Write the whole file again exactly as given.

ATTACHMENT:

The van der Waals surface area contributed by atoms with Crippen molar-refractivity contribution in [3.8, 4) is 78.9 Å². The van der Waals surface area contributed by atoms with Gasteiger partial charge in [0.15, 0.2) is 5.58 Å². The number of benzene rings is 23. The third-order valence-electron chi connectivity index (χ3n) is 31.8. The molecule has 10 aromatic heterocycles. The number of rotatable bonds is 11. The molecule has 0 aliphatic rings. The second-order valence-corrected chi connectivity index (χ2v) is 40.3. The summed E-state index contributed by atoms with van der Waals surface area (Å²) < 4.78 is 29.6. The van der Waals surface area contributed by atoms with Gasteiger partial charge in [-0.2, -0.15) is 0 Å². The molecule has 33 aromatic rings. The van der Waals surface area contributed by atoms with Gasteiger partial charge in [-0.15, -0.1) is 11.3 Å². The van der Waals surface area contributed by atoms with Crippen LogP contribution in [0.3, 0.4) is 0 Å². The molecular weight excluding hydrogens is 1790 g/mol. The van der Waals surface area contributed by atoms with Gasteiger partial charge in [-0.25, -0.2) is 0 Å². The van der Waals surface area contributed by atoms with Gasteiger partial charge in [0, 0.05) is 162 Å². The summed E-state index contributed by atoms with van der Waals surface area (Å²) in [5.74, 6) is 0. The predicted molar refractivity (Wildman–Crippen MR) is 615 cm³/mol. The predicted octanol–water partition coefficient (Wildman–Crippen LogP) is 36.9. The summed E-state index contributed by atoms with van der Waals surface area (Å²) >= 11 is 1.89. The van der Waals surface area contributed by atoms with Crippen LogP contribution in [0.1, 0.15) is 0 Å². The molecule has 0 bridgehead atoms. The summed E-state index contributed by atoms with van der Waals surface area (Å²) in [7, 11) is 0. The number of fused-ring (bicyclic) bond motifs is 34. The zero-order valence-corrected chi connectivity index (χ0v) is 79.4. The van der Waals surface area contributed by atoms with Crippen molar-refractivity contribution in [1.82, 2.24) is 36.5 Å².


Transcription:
The van der Waals surface area contributed by atoms with Crippen molar-refractivity contribution in [3.8, 4) is 78.9 Å². The van der Waals surface area contributed by atoms with Gasteiger partial charge in [0.15, 0.2) is 5.58 Å². The number of benzene rings is 23. The third-order valence-electron chi connectivity index (χ3n) is 31.8. The molecule has 10 aromatic heterocycles. The number of rotatable bonds is 11. The molecule has 0 aliphatic rings. The second-order valence-corrected chi connectivity index (χ2v) is 40.3. The summed E-state index contributed by atoms with van der Waals surface area (Å²) < 4.78 is 29.6. The van der Waals surface area contributed by atoms with Gasteiger partial charge in [-0.2, -0.15) is 0 Å². The molecule has 33 aromatic rings. The van der Waals surface area contributed by atoms with Gasteiger partial charge in [-0.15, -0.1) is 11.3 Å². The van der Waals surface area contributed by atoms with Crippen LogP contribution in [0.3, 0.4) is 0 Å². The molecular weight excluding hydrogens is 1790 g/mol. The van der Waals surface area contributed by atoms with Gasteiger partial charge in [-0.25, -0.2) is 0 Å². The van der Waals surface area contributed by atoms with Gasteiger partial charge in [0, 0.05) is 162 Å². The summed E-state index contributed by atoms with van der Waals surface area (Å²) in [5.74, 6) is 0. The predicted molar refractivity (Wildman–Crippen MR) is 615 cm³/mol. The predicted octanol–water partition coefficient (Wildman–Crippen LogP) is 36.9. The summed E-state index contributed by atoms with van der Waals surface area (Å²) >= 11 is 1.89. The van der Waals surface area contributed by atoms with Crippen LogP contribution in [0.1, 0.15) is 0 Å². The molecule has 0 bridgehead atoms. The summed E-state index contributed by atoms with van der Waals surface area (Å²) in [7, 11) is 0. The number of fused-ring (bicyclic) bond motifs is 34. The zero-order valence-corrected chi connectivity index (χ0v) is 79.4. The van der Waals surface area contributed by atoms with Crippen molar-refractivity contribution in [1.82, 2.24) is 36.5 Å².